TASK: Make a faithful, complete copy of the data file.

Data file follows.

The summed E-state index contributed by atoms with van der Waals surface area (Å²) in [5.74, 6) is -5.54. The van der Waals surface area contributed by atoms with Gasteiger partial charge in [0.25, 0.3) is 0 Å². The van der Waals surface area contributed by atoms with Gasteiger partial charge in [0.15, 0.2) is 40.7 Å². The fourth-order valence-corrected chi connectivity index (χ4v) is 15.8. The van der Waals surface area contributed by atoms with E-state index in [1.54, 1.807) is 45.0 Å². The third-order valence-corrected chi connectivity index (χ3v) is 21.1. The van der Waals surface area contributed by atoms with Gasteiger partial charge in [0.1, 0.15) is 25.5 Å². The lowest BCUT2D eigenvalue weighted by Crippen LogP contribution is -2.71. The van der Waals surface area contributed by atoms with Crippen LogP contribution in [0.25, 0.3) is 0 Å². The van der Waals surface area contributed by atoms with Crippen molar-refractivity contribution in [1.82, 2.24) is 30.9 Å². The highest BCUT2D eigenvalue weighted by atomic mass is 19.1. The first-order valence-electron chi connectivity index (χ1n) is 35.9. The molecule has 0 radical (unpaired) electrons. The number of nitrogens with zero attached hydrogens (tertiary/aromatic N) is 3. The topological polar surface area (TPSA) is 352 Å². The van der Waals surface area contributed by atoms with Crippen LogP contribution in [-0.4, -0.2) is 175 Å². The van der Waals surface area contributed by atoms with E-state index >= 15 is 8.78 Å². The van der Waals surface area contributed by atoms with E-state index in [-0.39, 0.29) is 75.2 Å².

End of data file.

The summed E-state index contributed by atoms with van der Waals surface area (Å²) in [5.74, 6) is -5.54. The van der Waals surface area contributed by atoms with Gasteiger partial charge in [0.25, 0.3) is 0 Å². The van der Waals surface area contributed by atoms with Gasteiger partial charge in [0.15, 0.2) is 40.7 Å². The fourth-order valence-corrected chi connectivity index (χ4v) is 15.8. The van der Waals surface area contributed by atoms with E-state index in [1.54, 1.807) is 45.0 Å². The third-order valence-corrected chi connectivity index (χ3v) is 21.1. The van der Waals surface area contributed by atoms with Gasteiger partial charge in [0.1, 0.15) is 25.5 Å². The lowest BCUT2D eigenvalue weighted by Crippen LogP contribution is -2.71. The van der Waals surface area contributed by atoms with Crippen LogP contribution in [0.25, 0.3) is 0 Å². The van der Waals surface area contributed by atoms with Crippen molar-refractivity contribution in [1.82, 2.24) is 30.9 Å². The highest BCUT2D eigenvalue weighted by atomic mass is 19.1. The first-order valence-electron chi connectivity index (χ1n) is 35.9. The molecule has 0 radical (unpaired) electrons. The number of nitrogens with zero attached hydrogens (tertiary/aromatic N) is 3. The topological polar surface area (TPSA) is 352 Å². The van der Waals surface area contributed by atoms with Crippen LogP contribution in [-0.4, -0.2) is 175 Å². The van der Waals surface area contributed by atoms with E-state index >= 15 is 8.78 Å². The van der Waals surface area contributed by atoms with E-state index in [-0.39, 0.29) is 75.2 Å².